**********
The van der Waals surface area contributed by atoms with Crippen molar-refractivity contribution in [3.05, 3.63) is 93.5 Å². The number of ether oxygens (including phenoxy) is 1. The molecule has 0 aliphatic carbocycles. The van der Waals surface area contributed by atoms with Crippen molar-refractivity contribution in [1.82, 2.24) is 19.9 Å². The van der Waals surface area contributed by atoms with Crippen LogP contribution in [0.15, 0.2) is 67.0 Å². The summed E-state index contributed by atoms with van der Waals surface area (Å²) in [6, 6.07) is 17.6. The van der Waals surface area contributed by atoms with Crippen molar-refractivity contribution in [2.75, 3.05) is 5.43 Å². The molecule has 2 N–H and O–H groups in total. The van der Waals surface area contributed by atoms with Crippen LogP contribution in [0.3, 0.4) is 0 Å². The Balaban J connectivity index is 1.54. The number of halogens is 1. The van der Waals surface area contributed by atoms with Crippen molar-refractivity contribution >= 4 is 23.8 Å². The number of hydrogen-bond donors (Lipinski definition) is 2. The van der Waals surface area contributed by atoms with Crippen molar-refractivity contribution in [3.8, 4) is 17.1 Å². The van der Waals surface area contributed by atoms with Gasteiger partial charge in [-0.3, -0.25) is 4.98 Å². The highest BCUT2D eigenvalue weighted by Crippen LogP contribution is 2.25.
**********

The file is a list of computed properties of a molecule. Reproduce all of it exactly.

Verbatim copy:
The van der Waals surface area contributed by atoms with Crippen molar-refractivity contribution in [3.05, 3.63) is 93.5 Å². The number of ether oxygens (including phenoxy) is 1. The molecule has 0 aliphatic carbocycles. The van der Waals surface area contributed by atoms with Crippen molar-refractivity contribution in [1.82, 2.24) is 19.9 Å². The van der Waals surface area contributed by atoms with Crippen LogP contribution in [0.15, 0.2) is 67.0 Å². The summed E-state index contributed by atoms with van der Waals surface area (Å²) in [6, 6.07) is 17.6. The van der Waals surface area contributed by atoms with Crippen molar-refractivity contribution in [2.75, 3.05) is 5.43 Å². The molecule has 2 N–H and O–H groups in total. The van der Waals surface area contributed by atoms with Crippen LogP contribution in [0.3, 0.4) is 0 Å². The Balaban J connectivity index is 1.54. The number of halogens is 1. The van der Waals surface area contributed by atoms with Crippen molar-refractivity contribution >= 4 is 23.8 Å². The number of hydrogen-bond donors (Lipinski definition) is 2. The van der Waals surface area contributed by atoms with Crippen molar-refractivity contribution in [3.8, 4) is 17.1 Å². The van der Waals surface area contributed by atoms with Gasteiger partial charge in [-0.3, -0.25) is 4.98 Å². The highest BCUT2D eigenvalue weighted by Crippen LogP contribution is 2.25.